At the heart of Michael S. Malone’s new nonfiction book is a tiny chamber clawed out of the earth more than 100 years ago, a cave that still exists in the riverbed near his great-grandfather’s Oklahoma homestead.
That cave captivated Malone on his only visit to the farm as a child. The property already had passed out of his family’s hands, and while the old house and towering barn held little interest for him, the cave was so outside his range of experiences that it shocked him, seared into him, held him fast.
“It impressed me not because of the extraordinary emotional resonance it carried for everyone else in the Hasbrook family — I knew little about that, other than the extraordinary fact that my grandmother had been a baby there — but for the sheer oddness of the place,” Malone wrote. “It was just a door, flanked by stacked river rocks, in the creek bank. I not only had never seen anything like it, I didn’t even know such places existed. It was like something out of a musty old fairy tale — and when my father managed to yank the creaky door open, exposing the arched vault and boxes of root vegetables inside, it was as if I was looking into the center of the earth.”
In truth, he was looking into his family’s past.
“Charlie’s Place: The Saga of an American Frontier Homestead” gallops across America and through four or five generations, ranging from Oregon to Virginia to California. But its heart is that cave, dug by Malone’s great-grandfather, Charlie Hasbrook, in the ground near Enid.
Malone’s book is part adventure story, part true crime and part memoir — all told with Malone’s usual skill. A lauded journalist, Malone has authored about 15 books. He was the first tech reporter for the San Jose Mercury News, putting him in an ideal position to cover Silicon Valley and the rise and inevitable bursting of the dot.com bubble. His work has appeared in The New York Times and The Wall Street Journal. He helped found “Fast Company” and “Wired” magazines and headed up the now defunct digital economy magazine, “Forbes ASAP.”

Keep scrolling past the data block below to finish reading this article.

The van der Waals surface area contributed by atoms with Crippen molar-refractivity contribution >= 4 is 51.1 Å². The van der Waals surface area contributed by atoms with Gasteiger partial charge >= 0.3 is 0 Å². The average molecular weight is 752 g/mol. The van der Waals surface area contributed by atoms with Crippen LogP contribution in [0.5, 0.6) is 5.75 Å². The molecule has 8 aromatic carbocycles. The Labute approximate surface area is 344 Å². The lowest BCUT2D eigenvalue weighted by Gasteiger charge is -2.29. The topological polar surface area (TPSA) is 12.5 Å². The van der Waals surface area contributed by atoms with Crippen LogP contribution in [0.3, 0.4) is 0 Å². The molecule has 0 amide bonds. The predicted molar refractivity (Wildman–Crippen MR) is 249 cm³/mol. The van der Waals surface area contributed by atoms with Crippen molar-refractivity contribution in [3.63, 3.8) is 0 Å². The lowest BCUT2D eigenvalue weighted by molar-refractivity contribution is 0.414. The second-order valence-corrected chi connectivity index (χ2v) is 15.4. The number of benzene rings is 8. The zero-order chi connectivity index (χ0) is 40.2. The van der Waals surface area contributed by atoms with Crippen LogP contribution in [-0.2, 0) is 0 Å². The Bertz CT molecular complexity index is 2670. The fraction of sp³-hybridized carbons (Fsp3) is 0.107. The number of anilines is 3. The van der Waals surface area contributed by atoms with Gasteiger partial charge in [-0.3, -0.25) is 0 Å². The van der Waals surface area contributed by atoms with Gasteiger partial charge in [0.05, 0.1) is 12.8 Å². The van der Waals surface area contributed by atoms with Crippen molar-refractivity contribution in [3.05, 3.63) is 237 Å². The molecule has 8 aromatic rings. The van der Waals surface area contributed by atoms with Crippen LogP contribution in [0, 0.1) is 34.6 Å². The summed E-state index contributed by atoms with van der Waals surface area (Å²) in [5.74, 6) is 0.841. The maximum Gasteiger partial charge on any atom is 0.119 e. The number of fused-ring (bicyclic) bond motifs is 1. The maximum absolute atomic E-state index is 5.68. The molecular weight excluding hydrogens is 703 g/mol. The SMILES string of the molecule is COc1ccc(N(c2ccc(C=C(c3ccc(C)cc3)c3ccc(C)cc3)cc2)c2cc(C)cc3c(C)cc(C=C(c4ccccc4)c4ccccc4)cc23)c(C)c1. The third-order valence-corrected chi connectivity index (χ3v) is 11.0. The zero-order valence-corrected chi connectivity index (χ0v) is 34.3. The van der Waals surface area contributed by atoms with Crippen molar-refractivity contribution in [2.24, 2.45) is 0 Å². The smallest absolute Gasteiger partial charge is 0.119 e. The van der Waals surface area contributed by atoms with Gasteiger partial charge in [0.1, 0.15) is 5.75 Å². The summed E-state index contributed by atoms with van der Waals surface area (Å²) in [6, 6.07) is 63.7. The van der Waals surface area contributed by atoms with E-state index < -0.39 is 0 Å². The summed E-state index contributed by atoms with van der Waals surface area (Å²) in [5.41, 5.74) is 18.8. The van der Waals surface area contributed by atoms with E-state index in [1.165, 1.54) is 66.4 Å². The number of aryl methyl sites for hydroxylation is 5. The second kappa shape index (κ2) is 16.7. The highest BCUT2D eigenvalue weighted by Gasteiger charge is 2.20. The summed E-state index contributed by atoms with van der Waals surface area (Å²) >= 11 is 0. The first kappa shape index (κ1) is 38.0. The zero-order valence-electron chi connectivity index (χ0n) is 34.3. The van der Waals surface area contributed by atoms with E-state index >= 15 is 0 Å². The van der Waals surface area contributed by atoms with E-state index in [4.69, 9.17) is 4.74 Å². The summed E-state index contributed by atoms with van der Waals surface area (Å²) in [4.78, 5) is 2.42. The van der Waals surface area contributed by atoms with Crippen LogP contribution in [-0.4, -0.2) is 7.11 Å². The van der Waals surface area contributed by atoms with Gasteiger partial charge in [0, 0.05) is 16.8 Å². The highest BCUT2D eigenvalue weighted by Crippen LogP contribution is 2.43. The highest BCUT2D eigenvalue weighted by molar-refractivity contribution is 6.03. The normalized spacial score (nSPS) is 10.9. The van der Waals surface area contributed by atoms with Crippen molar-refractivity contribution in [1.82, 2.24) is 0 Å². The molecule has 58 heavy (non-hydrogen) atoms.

“Charlie’s Place” tells about Hasbrook’s journey to the territories and his participation in the Land Run. Hasbrook held onto his claim with tenacity, digging the cave out of the creek bed, lining it with muslin and eking out an existence with his family in conditions few of us could imagine today.
“One of the first things Charlie did was build a paddock on top for the animals,” said Malone, 58, who lives in Santa Clara, Calif. “My grandmother was born in Kansas … but she spent her infancy in the cave. My uncle was born in the cave. They had boxes and a stove in there. They’d put the kids in boxes at night with blankets around them, and the adults slept on a cot. The logistics were crazy.”
How did his great-grandmother care for the children in such conditions? Did she leave them in the cave while she went to collect water each day? Did she bring them with her? How must it have been in the spring, when worms would burrow through the walls?
The book considers other significant events in the family’s history. For years, rumors had circulated about Hasbrook’s mother and her possible role in the deaths of her two husbands (one of whom was Hasbrook’s father). Her descendants had candy-coated the story, minimizing the drama, but Malone dug into it and reached a painful conclusion.
“She was very likely an accessory before and after the fact. … The truth was almost too much to bear,” he said.
The story has a happy ending, though.
After Malone’s father died, his widow became fixated on reclaiming the Oklahoma homestead. Malone set out to make that happen for her, balancing business meetings with calls to an Enid real estate broker. Along the way, he said, he became obsessed with the property.
Eventually things worked out. Malone owns the homestead now. The property is being restored. The house and barn, Malone said, are safe. So is the cave. A tenant farmer is tending to the acreage, and Malone hopes one day to make it a “living, breathing farm again,” possibly occupied by his youngest son, a budding botanist.
“It took so much for Charlie to get that place and to keep it,” Malone said. “We owe it to him never to lose it again.”